#1 was Tal Bauer’s romantic suspense novel “Enemies of the State”, and #2 was ARcher Kay Leah’s sci-fi/futuristic novel “For the Clan”. My book was #3
Check out Midnight at the Orpheus at Bold Strokes Books, Amazon, BN.com, or your local bookseller!
Chicago, the Roaring Twenties. Cecilia Mills is new to town and struggling to survive. Her world is turned upside down when she falls for gangster Franky Greco’s moll Nell Prescott. Working at The Orpheus dance hall thanks to Nell, Cecilia becomes known as CeeCee and rubs elbows with gangsters and the city’s elite, and she and Nell hide their affair from Greco.
Patrick Sheridan is fresh out of prison and bent on revenge, with Greco in the crosshairs. He gets a job as CeeCee’s bodyguard, and despite her infatuation with Nell, love blossoms between CeeCee and Sheridan. When Sheridan sees his chance, thanks to a disillusioned cop seeking his own revenge, he must choose where his loyalties lie as CeeCee and Nell are caught in the middle.
I’m delighted to find out that my book Betting on Love has scored an honourable mention from the Rainbow Awards. Keep your fingers crossed for the announcement of the winners on Dec 8th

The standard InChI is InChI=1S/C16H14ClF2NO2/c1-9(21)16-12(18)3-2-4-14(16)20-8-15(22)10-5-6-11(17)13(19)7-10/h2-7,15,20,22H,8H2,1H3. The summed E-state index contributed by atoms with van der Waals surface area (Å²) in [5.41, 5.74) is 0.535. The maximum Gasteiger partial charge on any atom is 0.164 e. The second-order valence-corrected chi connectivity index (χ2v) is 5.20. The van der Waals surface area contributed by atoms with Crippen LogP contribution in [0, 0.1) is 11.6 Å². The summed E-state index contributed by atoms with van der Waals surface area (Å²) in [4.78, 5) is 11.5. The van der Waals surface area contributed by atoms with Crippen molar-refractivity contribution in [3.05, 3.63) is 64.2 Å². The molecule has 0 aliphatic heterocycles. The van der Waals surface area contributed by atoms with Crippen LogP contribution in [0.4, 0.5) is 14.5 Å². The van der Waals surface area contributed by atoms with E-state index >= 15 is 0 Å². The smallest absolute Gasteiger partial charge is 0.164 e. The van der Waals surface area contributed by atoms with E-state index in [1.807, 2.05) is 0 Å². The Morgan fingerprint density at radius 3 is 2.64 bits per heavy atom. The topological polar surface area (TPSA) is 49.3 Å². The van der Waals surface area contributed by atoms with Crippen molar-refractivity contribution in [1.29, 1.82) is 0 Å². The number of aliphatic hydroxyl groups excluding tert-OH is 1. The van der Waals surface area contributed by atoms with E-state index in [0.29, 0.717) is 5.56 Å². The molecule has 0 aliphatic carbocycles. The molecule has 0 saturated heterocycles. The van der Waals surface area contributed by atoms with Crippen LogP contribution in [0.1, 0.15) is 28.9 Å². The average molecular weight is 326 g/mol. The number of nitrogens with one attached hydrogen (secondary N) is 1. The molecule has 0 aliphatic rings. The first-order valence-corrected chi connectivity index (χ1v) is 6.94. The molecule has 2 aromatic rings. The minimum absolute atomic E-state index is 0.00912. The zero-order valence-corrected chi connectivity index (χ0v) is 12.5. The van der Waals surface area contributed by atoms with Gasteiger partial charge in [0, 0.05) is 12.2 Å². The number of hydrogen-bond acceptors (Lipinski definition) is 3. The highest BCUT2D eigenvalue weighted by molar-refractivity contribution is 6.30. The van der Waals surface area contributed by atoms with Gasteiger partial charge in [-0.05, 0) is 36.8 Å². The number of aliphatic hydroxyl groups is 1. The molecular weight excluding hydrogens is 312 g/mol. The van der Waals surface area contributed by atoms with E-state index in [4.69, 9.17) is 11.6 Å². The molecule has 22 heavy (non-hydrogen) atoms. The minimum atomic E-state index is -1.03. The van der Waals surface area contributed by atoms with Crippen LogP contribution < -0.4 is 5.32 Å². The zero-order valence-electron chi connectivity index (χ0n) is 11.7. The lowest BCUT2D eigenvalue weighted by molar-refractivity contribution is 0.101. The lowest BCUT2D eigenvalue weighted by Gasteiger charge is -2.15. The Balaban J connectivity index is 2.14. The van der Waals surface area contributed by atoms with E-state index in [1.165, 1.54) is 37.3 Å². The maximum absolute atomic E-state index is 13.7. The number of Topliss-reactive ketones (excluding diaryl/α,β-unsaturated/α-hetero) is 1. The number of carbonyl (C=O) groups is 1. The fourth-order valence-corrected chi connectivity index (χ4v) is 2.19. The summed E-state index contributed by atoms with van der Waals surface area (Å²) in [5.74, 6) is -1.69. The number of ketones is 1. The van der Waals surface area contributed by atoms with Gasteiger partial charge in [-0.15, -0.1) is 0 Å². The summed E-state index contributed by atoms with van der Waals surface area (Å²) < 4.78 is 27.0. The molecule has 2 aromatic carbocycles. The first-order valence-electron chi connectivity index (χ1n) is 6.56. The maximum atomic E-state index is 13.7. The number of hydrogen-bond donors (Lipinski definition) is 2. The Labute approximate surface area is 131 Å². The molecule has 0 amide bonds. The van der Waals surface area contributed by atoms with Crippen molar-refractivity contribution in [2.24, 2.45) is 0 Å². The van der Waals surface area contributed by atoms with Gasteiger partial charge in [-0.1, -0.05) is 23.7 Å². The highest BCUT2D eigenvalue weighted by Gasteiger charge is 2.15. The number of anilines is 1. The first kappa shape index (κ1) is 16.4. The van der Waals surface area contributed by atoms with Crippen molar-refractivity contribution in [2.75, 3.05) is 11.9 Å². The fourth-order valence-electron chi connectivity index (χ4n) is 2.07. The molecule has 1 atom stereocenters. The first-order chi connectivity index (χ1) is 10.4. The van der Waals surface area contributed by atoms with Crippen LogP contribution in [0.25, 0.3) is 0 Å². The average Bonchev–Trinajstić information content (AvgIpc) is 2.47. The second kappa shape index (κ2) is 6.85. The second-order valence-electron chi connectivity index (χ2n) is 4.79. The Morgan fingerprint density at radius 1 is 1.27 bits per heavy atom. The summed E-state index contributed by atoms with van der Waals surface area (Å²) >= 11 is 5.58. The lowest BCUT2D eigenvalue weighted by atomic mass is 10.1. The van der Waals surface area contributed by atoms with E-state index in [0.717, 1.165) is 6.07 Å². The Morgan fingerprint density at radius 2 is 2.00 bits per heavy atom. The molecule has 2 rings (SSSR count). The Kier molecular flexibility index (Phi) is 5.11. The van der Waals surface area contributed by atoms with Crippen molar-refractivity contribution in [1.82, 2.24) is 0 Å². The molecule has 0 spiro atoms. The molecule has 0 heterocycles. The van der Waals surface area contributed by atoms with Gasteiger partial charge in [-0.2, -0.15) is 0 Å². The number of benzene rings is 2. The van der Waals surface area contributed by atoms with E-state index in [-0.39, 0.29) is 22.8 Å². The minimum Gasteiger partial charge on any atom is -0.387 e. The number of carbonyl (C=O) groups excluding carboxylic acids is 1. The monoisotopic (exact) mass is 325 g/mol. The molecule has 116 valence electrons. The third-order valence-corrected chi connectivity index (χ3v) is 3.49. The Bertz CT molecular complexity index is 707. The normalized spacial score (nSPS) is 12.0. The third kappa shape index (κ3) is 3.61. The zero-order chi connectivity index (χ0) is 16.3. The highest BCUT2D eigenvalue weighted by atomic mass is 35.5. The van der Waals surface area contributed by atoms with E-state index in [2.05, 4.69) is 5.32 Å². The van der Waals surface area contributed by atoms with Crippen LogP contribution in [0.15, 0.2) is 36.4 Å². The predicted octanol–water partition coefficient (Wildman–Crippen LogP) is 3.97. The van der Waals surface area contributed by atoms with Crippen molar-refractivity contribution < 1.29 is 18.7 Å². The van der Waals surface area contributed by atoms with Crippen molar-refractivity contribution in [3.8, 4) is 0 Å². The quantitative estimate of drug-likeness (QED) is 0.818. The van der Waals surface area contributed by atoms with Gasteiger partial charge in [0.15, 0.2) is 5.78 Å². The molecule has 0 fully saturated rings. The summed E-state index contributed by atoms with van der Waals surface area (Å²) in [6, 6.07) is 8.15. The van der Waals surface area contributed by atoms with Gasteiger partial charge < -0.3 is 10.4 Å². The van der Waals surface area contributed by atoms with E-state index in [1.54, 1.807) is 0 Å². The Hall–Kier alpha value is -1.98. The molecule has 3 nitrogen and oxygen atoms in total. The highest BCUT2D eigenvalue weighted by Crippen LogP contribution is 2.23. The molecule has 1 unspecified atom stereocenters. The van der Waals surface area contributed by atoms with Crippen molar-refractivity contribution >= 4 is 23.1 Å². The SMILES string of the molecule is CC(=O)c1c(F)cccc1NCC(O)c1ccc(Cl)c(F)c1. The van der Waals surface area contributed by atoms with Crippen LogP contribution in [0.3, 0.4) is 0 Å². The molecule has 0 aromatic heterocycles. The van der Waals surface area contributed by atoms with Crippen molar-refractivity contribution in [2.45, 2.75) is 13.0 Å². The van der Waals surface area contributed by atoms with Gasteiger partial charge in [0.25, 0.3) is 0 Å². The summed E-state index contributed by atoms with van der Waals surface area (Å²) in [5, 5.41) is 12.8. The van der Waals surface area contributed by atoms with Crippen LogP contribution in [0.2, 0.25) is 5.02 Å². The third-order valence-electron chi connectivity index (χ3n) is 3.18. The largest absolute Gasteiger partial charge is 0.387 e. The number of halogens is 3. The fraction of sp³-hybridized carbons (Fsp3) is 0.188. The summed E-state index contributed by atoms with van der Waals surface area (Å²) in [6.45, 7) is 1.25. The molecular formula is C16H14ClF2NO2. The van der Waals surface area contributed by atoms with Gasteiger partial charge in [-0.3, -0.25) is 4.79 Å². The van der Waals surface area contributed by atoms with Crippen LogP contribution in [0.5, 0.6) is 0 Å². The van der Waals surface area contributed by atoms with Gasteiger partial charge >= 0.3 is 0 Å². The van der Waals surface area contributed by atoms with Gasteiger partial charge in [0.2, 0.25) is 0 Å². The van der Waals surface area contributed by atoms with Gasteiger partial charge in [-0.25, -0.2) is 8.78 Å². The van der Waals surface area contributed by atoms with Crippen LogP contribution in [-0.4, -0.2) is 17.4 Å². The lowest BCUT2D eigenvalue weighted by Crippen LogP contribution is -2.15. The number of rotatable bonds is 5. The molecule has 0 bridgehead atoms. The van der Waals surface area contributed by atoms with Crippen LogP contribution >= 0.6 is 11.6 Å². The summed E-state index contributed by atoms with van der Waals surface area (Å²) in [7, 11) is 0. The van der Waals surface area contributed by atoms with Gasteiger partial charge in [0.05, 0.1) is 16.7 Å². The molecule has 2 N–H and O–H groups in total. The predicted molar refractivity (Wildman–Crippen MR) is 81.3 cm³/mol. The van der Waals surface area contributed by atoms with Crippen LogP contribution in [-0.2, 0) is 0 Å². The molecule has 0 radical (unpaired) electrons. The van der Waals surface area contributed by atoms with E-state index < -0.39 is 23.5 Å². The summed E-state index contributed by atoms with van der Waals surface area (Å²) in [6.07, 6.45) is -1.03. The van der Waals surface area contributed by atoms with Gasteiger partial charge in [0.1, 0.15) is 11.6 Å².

Overall a very well-written story, with strong, authentic characters and a very delicate, soft touch of coming-of-age plot under the romance. I enjoyed this book quite a lot and would recommend it to an interested reader. The book gets off an awkward start that doesn’t really feel like a start, or even as if the story is starting in the middle. But the plot that develops from this start is done very well. It’s strongly character-driven and takes some unexpected – therefore good – twists and turns, which happily are always in-character for the character triggering that twist. Plus, subplots. While at the surface, this might look like a romance, underneath runs a very fine and delicate coming-of-age/growing-up plot. Sometimes it’s a little too delicate, but it’s there. Very nice. Full points here for clever use of setting. There were two settings/props that played a very strong part in the story: a farm and the other character’s motorcycle. Both settings/props were used very well, featured strongly, and even stood symbolic of the character, their personal development, and of the development of their love story. That was done very elegantly and very well. Like the coming-of-age plot, the character development sometimes was a little … too hidden. Yet both main characters developed; they grew, they grew up. Plus additional character development of side characters. Again somewhat hidden but very noticeable in their words and actions. Very smoothly flowing – so smoothly that you aren’t even aware of time passing or your progress through the book, until something startles you out of it. (At least, that’s what happened to me). Now, it’s a somewhat difficult style that I am not sure many readers will enjoy. Mostly beccause the author doesn’t give a lot of insight into the characters heads and emotions and into their development. And it’s true, occasionally the author could have done with a little more showing instead of presenting the reader with facts. However, it is obvious from the text that this is the author’s personal style, and I know other authors who don’t bother explaining a lot. They present the reader with their story and let the reader draw their own conclusions. And while I enjoy the insights into characters’ minds and emotions a lot, I am also aware that this particular style is a lot harder to pull of successfully. So, kudos to the author.